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State v. Dutcher

Court of Appeals of Missouri, Southern District, First Division

March 25, 2019

STATE OF MISSOURI, Plaintiff-Respondent,
ROGER DUTCHER, Defendant-Appellant.

          APPEAL FROM THE CIRCUIT COURT OF CEDAR COUNTY Honorable Neal R. Quitno, Special Judge

          Nancy Steffen Rahmeyer, J. - Opinion Author

         Roger Dutcher ("Appellant") was convicted by a jury of two counts of sodomy, committed upon the younger child ("Victim") of his former girlfriend and housemate; Victim was nine years old at the time the abuse began.[1] Appellant brings three points on appeal; however, we will begin with the third point for ease of discussion. Appellant complains in his third point that "propensity" evidence was admitted erroneously and that the evidence was unfairly prejudicial.[2] Appellant complains that the State devoted the majority of the case to the propensity evidence, they did not do it in a dispassionate way, the jury was allowed to speculate that Appellant was not charged for this alleged crime, and the propensity evidence overshadowed the evidence of the charged crime. The problem with Appellant's point and argument is that it was not preserved because it was not presented to the trial court in his motion for new trial. As a result, we cannot address the merits of Appellant's arguments. "An issue is not preserved for appellate review if the issue is not included in the motion for a new trial." State v. Clay, 533 S.W.3d 710, 718 (Mo. banc 2017).

         In his motion for new trial, the only possible claims of error which relate to the testimony of Victim's sister are contained in two paragraphs. Paragraph number 5, which claims, "The Trial Court erred in allowing the testimony of [Victim] and T.L.T. as their credibility was insufficient and therefore the Court should have ruled in favor of the Defendant and entered a Judgment of Acquittal at the close of State's evidence and at the close of all evidence." Appellant also claimed, in paragraph number 8, "The Trial Court erred in allowing the propensity evidence from T.L.T. which was not credible and bolstered the testimony of [Victim] the alleged victim even though T.L.T.'s previous statements were inconsistent at best."

         Neither of these claims in the motion preserve Appellant's current claim that the propensity evidence was unfairly prejudicial. Although we acknowledge that Appellant did not have the benefit of State v. Williams, 548 S.W.3d 275 (Mo. banc 2018), the constitutional provision clearly states, "The court may exclude relevant evidence of prior criminal acts if the probative value of the evidence is substantially outweighed by the danger of unfair prejudice." Mo., § 18(c). Each of Appellant's claims in Point III is a claim that the probative value was substantially outweighed by the danger of unfair prejudice; however, at the end of the trial, the trial court did not have an opportunity to make an assessment of that claim because it was not before it. We cannot convict the trial court of error when the issue was not presented to it. Point III is denied.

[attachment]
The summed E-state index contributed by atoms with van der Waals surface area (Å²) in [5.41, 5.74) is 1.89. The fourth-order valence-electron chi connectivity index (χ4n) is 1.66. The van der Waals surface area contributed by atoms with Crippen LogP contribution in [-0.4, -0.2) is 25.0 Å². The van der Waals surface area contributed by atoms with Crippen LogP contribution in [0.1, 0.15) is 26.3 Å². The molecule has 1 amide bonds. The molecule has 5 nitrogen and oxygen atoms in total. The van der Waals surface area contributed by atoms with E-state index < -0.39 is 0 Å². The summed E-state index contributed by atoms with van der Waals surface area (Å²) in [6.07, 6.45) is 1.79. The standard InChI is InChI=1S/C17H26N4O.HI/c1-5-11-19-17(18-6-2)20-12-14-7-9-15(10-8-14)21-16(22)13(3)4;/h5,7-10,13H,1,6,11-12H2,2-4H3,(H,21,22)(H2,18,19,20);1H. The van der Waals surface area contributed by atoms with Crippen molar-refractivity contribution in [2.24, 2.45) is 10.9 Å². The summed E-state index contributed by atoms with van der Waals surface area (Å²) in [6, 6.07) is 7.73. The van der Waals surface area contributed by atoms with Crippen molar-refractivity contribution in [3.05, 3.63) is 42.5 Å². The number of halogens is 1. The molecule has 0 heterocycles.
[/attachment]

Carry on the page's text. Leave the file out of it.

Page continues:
Appellant's remaining two complaints involve Jury Instructions 7 and 6 because he complains that these verdict directors failed to specify a particular incident or instruct the jurors that they must unanimously agree on the same incident. Appellant complains that both of the jury instructions were not specific enough to allow a unanimous jury to find him guilty of the offense because there were multiple allegations; however, he did not object to the instructions and seeks plain error review.[3] He cites to State v. Celis-Garcia, 344 S.W.3d 150, 155-56 (Mo. banc 2011), for the proposition that "[a] multiple acts case arises when there is evidence of multiple, distinct criminal acts, each of which could serve as the basis for a criminal charge, but the defendant is charged with those acts in a single count." "In such cases, the possibility exists that jurors follow the trial court's instructions, yet individually choose differing instances of the crime on which they base the conviction, violating the defendant's right to a unanimous verdict." State v. Armstrong, 560 S.W.3d 563, 570 (Mo.App. E.D. 2018). Celis-Garcia does not assist Appellant.

         The acts were repeated, identical, non-distinct acts of abuse within the time periods alleged in the respective verdict directors so the jurors had no evidentiary basis on which to distinguish between the identical acts, and there was no risk that the jurors could have based the convictions on different underlying criminal acts. State v. Walker, 549 S.W.3d 7, 11-12 (Mo.App. W.D. 2018); State v. Armstrong, 560 S.W.3d at 572-74. We find no error, plain or otherwise, in either of the Instructions. Points I and II are also denied.

         The judgment is affirmed.

          Don E. Burrell, P.J. - Concurs

          Gary W. Lynch, J. - Concurs



[1] Victim was born in February of 2001. The Second Amended Information references time frames of abuse between March and August 2010, and between August 2010 and June 2011. At the time the abuse began in March 2010, Victim was nine years old.

[2] Evidence regarding Victim's older sister was adduced via her own testimony and that of other family members. She testified that Appellant engaged in similar conduct with her when she was younger (10) but she only talked about it years later ...

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